Is feminism ruining the West?

Ichon

Ad Honorem
Mar 2013
3,655
Courage is not a naturally female virtue, unfortunately
Explain that? Women survive in the world physically weaker than almost any male they meet while also outliving men and doing much of the world's labor unpaid. Physical courage might not be commonly innately female but then again that is probably centuries of evolution winnowing out women who challenge physically stronger men.
 
Feb 2011
6,459
Society also don't put as much value in physical courage for women as it does men. If a couple gets mugged in the street, it's expected for the man to protect the woman. If the woman protects the man, it's a TV trope that the man would feel inadequate. So how much is nature and how much is nurture? If you look at women from other cultures.... some of the bravest people I know are Russian women.
 
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sparky

Ad Honorem
Jan 2017
4,807
Sydney
women have at least as much courage than men
it just , usually , express itself in a different way than direct confrontation
if need be they rise to the occasion

men tend to relish it , probably too much for their own good
 

Fox

Ad Honorem
Oct 2011
3,937
Korea
... doing much of the world's labor unpaid.
Purely as an aside, this has to be one of the most singularly ridiculous "feminist" talking points in existence. We are told again and again, "Women do unpaid labor for the sake of the world," yet the reality is that just as with anyone who labors, they work first and foremost for the sake of themselves and their own perceived interests, and moreover, the "pay" they receive for doing that labor is the money they save by not having to pay someone else to do it. I want my own home to be clean, for example, so at times, I vacuum it and set the objects within it in order. I am not doing that labor for society, I am doing it for myself. Moreover, because I did not need to pay someone else to do it, I saved money, which means I am financially ahead of where I might otherwise be, at least if all else is equal; if I'm an individual of amazing, profitable talents, it might make more sense for me to do some other sort of work at just pay someone else to clean my home, but anyone who is cleaning their own home is implying that such a situation does not apply to them. If a woman wants to take care of her elderly parents, that's fine; she's free to do so. If she wants to clean her home, or cook meals, or iron clothing, or whatever, that's fine; she's free to do so. But to turn around after doing those things and say, "Woe is me, I'm doing the labor of the world unpaid," is at best a misrepresentation, at worst an outright delusion. If no one is paying you to do something, whether or not you do it is ultimately up to you.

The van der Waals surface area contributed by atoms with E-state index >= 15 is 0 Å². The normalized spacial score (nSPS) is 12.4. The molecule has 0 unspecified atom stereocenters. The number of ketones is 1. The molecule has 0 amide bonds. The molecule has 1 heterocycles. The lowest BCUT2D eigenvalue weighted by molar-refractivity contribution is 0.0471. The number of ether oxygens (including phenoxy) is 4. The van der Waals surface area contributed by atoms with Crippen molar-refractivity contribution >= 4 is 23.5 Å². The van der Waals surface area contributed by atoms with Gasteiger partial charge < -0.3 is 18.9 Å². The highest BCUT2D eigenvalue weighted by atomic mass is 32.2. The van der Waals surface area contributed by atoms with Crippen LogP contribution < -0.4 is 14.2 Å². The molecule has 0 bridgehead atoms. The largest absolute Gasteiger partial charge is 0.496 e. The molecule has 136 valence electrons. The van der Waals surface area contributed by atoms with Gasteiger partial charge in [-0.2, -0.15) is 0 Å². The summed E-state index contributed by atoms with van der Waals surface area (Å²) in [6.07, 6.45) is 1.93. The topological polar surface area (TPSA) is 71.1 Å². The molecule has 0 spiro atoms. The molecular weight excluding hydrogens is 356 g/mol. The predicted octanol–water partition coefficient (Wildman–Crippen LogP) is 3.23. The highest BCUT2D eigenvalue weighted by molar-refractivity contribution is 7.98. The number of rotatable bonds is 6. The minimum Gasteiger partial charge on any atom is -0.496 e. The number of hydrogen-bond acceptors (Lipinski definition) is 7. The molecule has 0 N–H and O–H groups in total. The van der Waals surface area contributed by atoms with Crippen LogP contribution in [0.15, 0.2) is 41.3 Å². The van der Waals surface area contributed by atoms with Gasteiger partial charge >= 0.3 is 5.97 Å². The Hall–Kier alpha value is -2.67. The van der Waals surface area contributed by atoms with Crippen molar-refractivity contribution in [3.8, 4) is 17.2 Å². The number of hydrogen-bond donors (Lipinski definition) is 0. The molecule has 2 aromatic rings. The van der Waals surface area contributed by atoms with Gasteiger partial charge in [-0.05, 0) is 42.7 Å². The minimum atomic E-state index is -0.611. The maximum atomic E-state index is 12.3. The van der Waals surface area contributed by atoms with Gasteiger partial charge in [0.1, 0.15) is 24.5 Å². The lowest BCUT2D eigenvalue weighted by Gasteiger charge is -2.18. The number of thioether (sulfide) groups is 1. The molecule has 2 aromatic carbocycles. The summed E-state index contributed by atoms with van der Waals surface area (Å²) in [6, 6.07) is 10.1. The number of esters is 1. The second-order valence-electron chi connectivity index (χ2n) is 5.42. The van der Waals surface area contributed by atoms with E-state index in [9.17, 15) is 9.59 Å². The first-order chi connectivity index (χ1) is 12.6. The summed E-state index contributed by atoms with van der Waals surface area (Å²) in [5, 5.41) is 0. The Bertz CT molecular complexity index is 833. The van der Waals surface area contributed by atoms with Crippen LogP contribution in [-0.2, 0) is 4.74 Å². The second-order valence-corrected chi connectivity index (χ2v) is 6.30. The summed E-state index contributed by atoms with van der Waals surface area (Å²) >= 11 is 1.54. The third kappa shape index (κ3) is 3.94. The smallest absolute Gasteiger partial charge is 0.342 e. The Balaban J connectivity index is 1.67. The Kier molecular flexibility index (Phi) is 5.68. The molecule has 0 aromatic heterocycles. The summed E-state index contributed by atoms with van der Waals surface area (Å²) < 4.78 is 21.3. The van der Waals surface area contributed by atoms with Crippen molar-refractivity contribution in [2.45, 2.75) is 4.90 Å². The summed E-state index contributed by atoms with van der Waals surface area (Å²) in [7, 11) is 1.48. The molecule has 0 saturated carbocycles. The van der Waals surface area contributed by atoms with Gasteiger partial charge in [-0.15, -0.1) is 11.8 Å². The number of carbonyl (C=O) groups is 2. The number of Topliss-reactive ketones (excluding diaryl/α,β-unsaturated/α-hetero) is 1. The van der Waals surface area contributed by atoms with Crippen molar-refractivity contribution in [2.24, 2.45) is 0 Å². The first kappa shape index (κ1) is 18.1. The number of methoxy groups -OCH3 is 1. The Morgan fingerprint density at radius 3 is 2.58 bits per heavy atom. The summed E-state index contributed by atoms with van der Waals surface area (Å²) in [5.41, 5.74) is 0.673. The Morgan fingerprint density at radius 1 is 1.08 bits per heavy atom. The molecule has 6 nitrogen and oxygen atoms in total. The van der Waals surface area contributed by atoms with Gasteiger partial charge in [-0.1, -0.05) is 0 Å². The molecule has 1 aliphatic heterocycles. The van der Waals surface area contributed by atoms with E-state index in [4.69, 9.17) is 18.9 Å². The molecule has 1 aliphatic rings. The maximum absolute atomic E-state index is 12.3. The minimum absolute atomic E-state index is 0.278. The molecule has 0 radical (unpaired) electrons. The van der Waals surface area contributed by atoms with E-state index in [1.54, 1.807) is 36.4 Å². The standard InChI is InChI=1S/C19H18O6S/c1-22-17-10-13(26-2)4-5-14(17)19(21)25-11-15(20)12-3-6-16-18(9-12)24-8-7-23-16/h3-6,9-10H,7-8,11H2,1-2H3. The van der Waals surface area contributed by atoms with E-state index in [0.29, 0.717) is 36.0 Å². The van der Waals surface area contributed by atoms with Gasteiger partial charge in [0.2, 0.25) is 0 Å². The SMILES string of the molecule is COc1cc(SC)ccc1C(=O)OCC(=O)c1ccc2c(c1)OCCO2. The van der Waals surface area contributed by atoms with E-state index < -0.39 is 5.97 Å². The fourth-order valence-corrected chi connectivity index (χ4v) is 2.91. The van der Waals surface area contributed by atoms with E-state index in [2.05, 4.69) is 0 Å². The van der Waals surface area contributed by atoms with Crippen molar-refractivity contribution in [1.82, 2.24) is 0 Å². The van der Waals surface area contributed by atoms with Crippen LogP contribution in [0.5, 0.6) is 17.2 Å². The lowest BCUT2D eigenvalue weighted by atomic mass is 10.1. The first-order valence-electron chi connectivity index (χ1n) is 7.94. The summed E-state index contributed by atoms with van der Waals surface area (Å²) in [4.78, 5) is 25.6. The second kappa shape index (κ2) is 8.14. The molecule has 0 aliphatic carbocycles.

One could probably go as far as to suggest that the conscious and active promotion of victim mentality is a way in which feminism does some non-trivial harm to the social fabric of the West.
 
Likes: Haakbus

pugsville

Ad Honorem
Oct 2010
9,354
Purely as an aside, this has to be one of the most singularly ridiculous "feminist" talking points in existence. We are told again and again, "Women do unpaid labor for the sake of the world," yet the reality is that just as with anyone who labors, they work first and foremost for the sake of themselves and their own perceived interests, and moreover, the "pay" they receive for doing that labor is the money they save by not having to pay someone else to do it. I want my own home to be clean, for example, so at times, I vacuum it and set the objects within it in order. I am not doing that labor for society, I am doing it for myself. Moreover, because I did not need to pay someone else to do it, I saved money, which means I am financially ahead of where I might otherwise be, at least if all else is equal; if I'm an individual of amazing, profitable talents, it might make more sense for me to do some other sort of work at just pay someone else to clean my home, but anyone who is cleaning their own home is implying that such a situation does not apply to them. If a woman wants to take care of her elderly parents, that's fine; she's free to do so. If she wants to clean her home, or cook meals, or iron clothing, or whatever, that's fine; she's free to do so. But to turn around after doing those things and say, "Woe is me, I'm doing the labor of the world unpaid," is at best a misrepresentation, at worst an outright delusion. If no one is paying you to do something, whether or not you do it is ultimately up to you.

One could probably go as far as to suggest that the conscious and active promotion of victim mentality is a way in which feminism does some non-trivial harm to the social fabric of the West.
go back read your post and think about it.

Why are women doiing this work.
 

Fox

Ad Honorem
Oct 2011
3,937
Korea
Why women don't write Wikipedia articles. In their own words. Yep.
Nine Reasons Women Don’t Edit Wikipedia (in their own words)
So if that is too emotionally difficult, regular work is bound to be more stressful.
A comment from the site:
"
Hildegard says:
February 20, 2011 at 6:18 AM